Because the NEK2 kinase is essential for cell proliferation, we examined the anti-proliferative effects of MBM-5 on a panel of 19 cancer cell lines, including leukemia, gastric, colorectal, prostate, breast and hepatoma cancer cells. Representative concentration-inhibition curves were drawn as shown in Figure 2A, and IC50 values were calculated and listed in Figure 2B and Table 1. The IC50 values ranged from 1 to 10 μM and leukemia, gastric and colorectal cancer cell lines were relatively sensitive to MBM-5 than other cell lines. These data were consistent with the prediction that NEK2 kinase activity is crucial for cellular proliferation, and in line with the findings that NEK2 depletion inhibits cancer cell growth.

MBM-5 has in vitro antitumor activities against cancer cells.

Figure 2: MBM-5 has in vitro antitumor activities against cancer cells. A and B. Growth inhibition assays of MBM-5 in vitro were performed using the MTT assay. The growth rates were determined in reference to the control. The concentration–growth rate curves of MBM-5 on gastric cancer cells were drawn (A), and the IC50 was calculated (B). Data presented are the mean ± SD of three independent experiments.

Table 1: IC50 values for inhibition of cell growth by MBM-5 measured via MTT assay

Cell Type

Cell line

IC50 (μM)

Chronic myeloid leukemia

K562

0.65±0.20

Acute myeloid leukemia

HL-60

0.76±0.38

Gastric cancer

KATOIII

0.18±0.09

 

SNU-16

0.42±0.13

 

MKN-45

0.51±0.05

 

MGC-803

0.81±0.07

 

AGS

1.05±0.07

Oral epithelial carcinoma

KB

0.85±0.31

Colorectal cancer

Cola205

1.38±0.87

 

HCT-116

1.51±0.02

Pancreatic cancer

PANC-1

2.56±0.30

Prostate cancer

PC-3

3.72±2.30

Breast cancer

MDA-MB-468

0.77±0.14

 

MDA-MB-435

3.89±0.14

 

MDA-MB-231

4.95±1.20

 

BT-474

6.53±0.74

Hepatoma

Hep3B

3.29±0.24

 

HepG2

3.44±0.03

 

BEL-7402

9.57±0.64

MBM-5 induces chromosomal misalignment and triggers mitotic catastrophe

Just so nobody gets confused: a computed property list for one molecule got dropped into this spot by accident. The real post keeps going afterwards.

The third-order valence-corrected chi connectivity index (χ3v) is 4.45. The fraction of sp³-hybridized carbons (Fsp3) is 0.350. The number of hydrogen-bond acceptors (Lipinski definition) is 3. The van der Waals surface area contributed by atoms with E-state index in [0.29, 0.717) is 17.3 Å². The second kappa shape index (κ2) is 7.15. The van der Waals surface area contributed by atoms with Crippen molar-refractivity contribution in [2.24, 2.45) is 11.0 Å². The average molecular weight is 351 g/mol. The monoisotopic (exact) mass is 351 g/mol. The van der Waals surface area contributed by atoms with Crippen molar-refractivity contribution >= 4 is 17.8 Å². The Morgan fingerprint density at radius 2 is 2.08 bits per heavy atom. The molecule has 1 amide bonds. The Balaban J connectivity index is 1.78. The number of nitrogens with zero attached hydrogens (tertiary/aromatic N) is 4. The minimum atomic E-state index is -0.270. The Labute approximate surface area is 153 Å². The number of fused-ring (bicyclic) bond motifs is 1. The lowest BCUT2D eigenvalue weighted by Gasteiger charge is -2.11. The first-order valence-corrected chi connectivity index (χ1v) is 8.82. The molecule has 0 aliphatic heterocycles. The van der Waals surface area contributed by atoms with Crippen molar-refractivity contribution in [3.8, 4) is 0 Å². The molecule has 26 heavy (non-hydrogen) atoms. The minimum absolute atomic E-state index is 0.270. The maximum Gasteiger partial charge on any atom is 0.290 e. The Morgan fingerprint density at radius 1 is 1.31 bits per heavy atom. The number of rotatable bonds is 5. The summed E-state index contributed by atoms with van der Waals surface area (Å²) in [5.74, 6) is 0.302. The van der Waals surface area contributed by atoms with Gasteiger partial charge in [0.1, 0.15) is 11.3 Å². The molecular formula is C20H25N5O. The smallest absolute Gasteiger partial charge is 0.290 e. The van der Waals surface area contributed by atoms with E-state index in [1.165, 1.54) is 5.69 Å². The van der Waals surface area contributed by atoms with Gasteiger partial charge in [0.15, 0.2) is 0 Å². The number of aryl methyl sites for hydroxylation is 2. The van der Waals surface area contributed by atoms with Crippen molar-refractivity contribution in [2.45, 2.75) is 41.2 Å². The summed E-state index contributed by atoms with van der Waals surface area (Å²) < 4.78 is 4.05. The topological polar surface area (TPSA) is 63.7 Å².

Perturbation of NEK2 function by RNAi or overexpression of kinase-inactive NEK2 leads to mitotic abnormalities represented by spindle configuration changes and chromosome misalignment. We then detected whether MBM-5 treatment would elicit these phenotypes. In contrast to DMSO treatment, MGC-803 cells displayed increased chromosomal misalignment after treated with MBM-5 for 12 h (Figure 3A). The proportion of cells with chromosomal misalignment increased from 0.79% in control group to 7.30% in MBM-5 treated cells (Figure 3B). Multipolar spindle configurations in the mitotic population could be observed, albeit with a very small population (Data not shown). Mitotic progression defects were further evidenced by the appearance of thin chromatin bridges, binucleated and micronucleated interphase cells (Figure 3C).

MBM-5 triggers mitotic catastrophe.

Figure 3: MBM-5 triggers mitotic catastrophe. A. Representative images and quantitation of misaligned metaphase chromosomes in MGC-803 cells treated with DMSO and 1 μM of MBM-5 for 12 h. Centrosome, microtubules and chromosome were stained with anti-γ-tubulin, anti-α-tubulin and DAPI, respectively. Scale bar, 10 μm. B. Cells with misaligned metaphase chromosomes in total cells were quantitated. Error bar represent SD, n≥200 per sample. C. Representative images of mitotic progression defects in MGC-803 cells treated with 1 μM of MBM-5 for 12 h. (a) thin chromatin bridges, (b) binucleated cells, (c and d) micronucleated cells. Scale bar, 10 μm. D. Schematic of the protocol used to treat the cells. Following DTB, MGC-803 cells were released into fresh medium in the presence of DMSO or MBM-5 (1 μM). DNA content of cells collected at the indicated time points was assessed by flow cytometric analysis of cells labeled with propidium iodide. The results are representative of three independent experiments. E. The percentages of G2/M phase cells in (D) were quantitated. Data presented are the mean ± SD of three independent experiments.

To determine whether these mitotic defects would lead to cell cycle arrest, cell cycle analysis was performed. MGC-803 cells were first synchronized in G1/S phase by double thymidine block (DTB) treatment, and then were released into MBM-5 in order to better understand the effect of MBM-5 on cell cycle progression. As shown in Figure 3D and 3E, both control and MBM-5 treated cells progressed to G2/M phase by 6 h after DTB release. For control cells, about 80% of cells remained in G2/M phase by 10 h and then gradually progressed from G2/M to G1 phase at 11-12 h. In contrast, cells treated with MBM-5 were still arrested in G2/M phase at least 12 h after DTB release. Together, these observations indicated that MBM-5 induced mitotic catastrophe by inducing chromosomal misalignment and cytokinesis failure, without affecting mitotic entry.